As for tools, you should always have with you what you need to fix a flat, plus the few allen wrenches that fit things on your bike.  An adjustable wrench won't do you a bit of good if it's a road bike.  There's absolutely nothing on the bike that it will fit.  It's good to have a spoke wrench too, so you can true the wheel up a bit if you ever break a spoke.  I carried a chain tool for many years until I realized I never needed it on a ride and probably never would, so I quit.  I do carry a spare master link though.

The flat-fixing supplies mean generally a spare tube, a patch kit, a set of tire levers, and a pump.  A CO2 inflator is quick, but it's good to have at least a mini pump for backup.  It's good to have a few tire boots made of tire-liner material, and for really big cuts or rips in a tire, a boot made from another worn-out tire with the beads cut off.  With these, there is virtually no situation that will keep you from finishing a ride.  You will never need to carry a spare tire.

Gear Talk / Re: Build from Frame Up Information
« on: July 07, 2011, 11:17:05 pm »
I too would recommend starting more gradually, working on an already built-up bike while reading and asking questions on the forums.  There are plenty of things you are likely to put together without realizing that you didn't do it such that it would work right or last long, or you may even damage it.  Some mistakes can be very costly, like cutting a steering tube on a fork incorrectly, so now you have to buy another fork.

I will also say that it is less expensive to buy a finished bike and make a few minor changes to customize it than it is to buy the frame and all the components individually and build it up.

General Discussion / Re: MultiVitamin and Water storage
« on: June 30, 2011, 04:08:39 pm »
I have three bottles on my bike, but obviously that is not enough for one day of biking.  Any recommendations?

I forgot to mention this in my post above.  In addition to the bottles on the frame, you can put two more in one of the holders that goes behind the seat that triathletes use [1].  Originally I got the Aquarack from Profile Design but it sat down low and interfered with luggage, so then I got the Saddlewing from XLab that clamps onto the seat rails and sits up high, out of the way of luggage.  You can see it here with my huge (almost two gallons' worth of space) Mountain Wedge III from Jandd Mountaineering which I got to carry a few clothes and things for light credit-card tours of a few days where you stay in motels and eat in restaurants instead of carrying your camping gear:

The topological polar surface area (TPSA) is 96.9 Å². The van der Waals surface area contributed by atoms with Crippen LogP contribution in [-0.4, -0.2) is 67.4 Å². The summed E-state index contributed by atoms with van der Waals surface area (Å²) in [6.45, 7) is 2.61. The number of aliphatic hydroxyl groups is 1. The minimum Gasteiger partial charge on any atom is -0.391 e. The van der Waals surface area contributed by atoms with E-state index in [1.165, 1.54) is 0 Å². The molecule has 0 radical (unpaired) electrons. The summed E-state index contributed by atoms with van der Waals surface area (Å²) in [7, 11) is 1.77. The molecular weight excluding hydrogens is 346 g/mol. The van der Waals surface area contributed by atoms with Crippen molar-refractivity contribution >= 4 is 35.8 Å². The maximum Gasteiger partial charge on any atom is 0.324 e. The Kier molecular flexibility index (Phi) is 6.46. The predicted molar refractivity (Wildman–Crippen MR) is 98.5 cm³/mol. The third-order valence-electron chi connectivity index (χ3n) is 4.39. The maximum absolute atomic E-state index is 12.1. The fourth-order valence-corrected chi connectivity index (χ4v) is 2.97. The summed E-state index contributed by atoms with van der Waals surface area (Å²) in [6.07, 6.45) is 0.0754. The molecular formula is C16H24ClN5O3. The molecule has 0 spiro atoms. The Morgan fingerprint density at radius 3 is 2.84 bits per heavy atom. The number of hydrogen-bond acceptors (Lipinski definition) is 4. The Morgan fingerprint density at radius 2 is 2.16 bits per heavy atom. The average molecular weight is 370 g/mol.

Although one bottle hides the other one in the picture, there are two 32-ounce Zefal Magnum water bottles there.  Oh, and I should mention:  Do get the Zefal Magnum bottles if your frame is big enough to hold them.  Most touring frames are, but sloping-top-tube frames usually won't handle them in the seat-tube cage, even with a side-entry cage, because these bottles are so tall to get an entire quart in them.  The kind I have has been discontinued and Zefal now has a re-desiged one out that holds a couple more ounces.  I think some people were complaining of leakage in the old one although we never had any trouble, so this new one may have been to improve that.

With that arrangement, I can start with an entire gallon.  I would like to find a way to put another quart under the down tube but I can't safely just hoseclamp another cage down there to the carbon like I did to my old, thick steel frame which cracked anyway--twice--with less than half as many miles of hard riding as I have on this bike.  Twofish has their Quick Cage water bottle cage which just velcros on, but it doesn't go up to tubing as big as my down tube.